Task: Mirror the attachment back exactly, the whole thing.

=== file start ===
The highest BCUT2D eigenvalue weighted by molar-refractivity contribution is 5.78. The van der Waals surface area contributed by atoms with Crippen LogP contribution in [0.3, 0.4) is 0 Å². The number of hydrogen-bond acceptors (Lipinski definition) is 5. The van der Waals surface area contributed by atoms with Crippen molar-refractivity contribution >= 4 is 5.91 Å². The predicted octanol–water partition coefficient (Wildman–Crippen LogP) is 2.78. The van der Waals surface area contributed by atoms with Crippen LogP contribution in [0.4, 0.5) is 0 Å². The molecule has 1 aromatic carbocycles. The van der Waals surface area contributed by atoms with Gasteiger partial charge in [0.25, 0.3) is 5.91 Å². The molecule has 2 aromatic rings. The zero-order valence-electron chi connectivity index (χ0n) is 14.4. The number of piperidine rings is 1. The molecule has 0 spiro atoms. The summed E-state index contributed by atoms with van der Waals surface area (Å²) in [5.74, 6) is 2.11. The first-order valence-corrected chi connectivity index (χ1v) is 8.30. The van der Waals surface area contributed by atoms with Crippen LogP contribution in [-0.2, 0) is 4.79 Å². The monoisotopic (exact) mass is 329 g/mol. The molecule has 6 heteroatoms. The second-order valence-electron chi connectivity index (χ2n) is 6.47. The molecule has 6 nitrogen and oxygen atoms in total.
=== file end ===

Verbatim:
The highest BCUT2D eigenvalue weighted by molar-refractivity contribution is 5.78. The van der Waals surface area contributed by atoms with Crippen LogP contribution in [0.3, 0.4) is 0 Å². The number of hydrogen-bond acceptors (Lipinski definition) is 5. The van der Waals surface area contributed by atoms with Crippen molar-refractivity contribution >= 4 is 5.91 Å². The predicted octanol–water partition coefficient (Wildman–Crippen LogP) is 2.78. The van der Waals surface area contributed by atoms with Crippen LogP contribution in [0.4, 0.5) is 0 Å². The molecule has 1 aromatic carbocycles. The van der Waals surface area contributed by atoms with Gasteiger partial charge in [0.25, 0.3) is 5.91 Å². The molecule has 2 aromatic rings. The zero-order valence-electron chi connectivity index (χ0n) is 14.4. The number of piperidine rings is 1. The molecule has 0 spiro atoms. The summed E-state index contributed by atoms with van der Waals surface area (Å²) in [5.74, 6) is 2.11. The first-order valence-corrected chi connectivity index (χ1v) is 8.30. The van der Waals surface area contributed by atoms with Crippen LogP contribution in [-0.2, 0) is 4.79 Å². The monoisotopic (exact) mass is 329 g/mol. The molecule has 6 heteroatoms. The second-order valence-electron chi connectivity index (χ2n) is 6.47. The molecule has 6 nitrogen and oxygen atoms in total.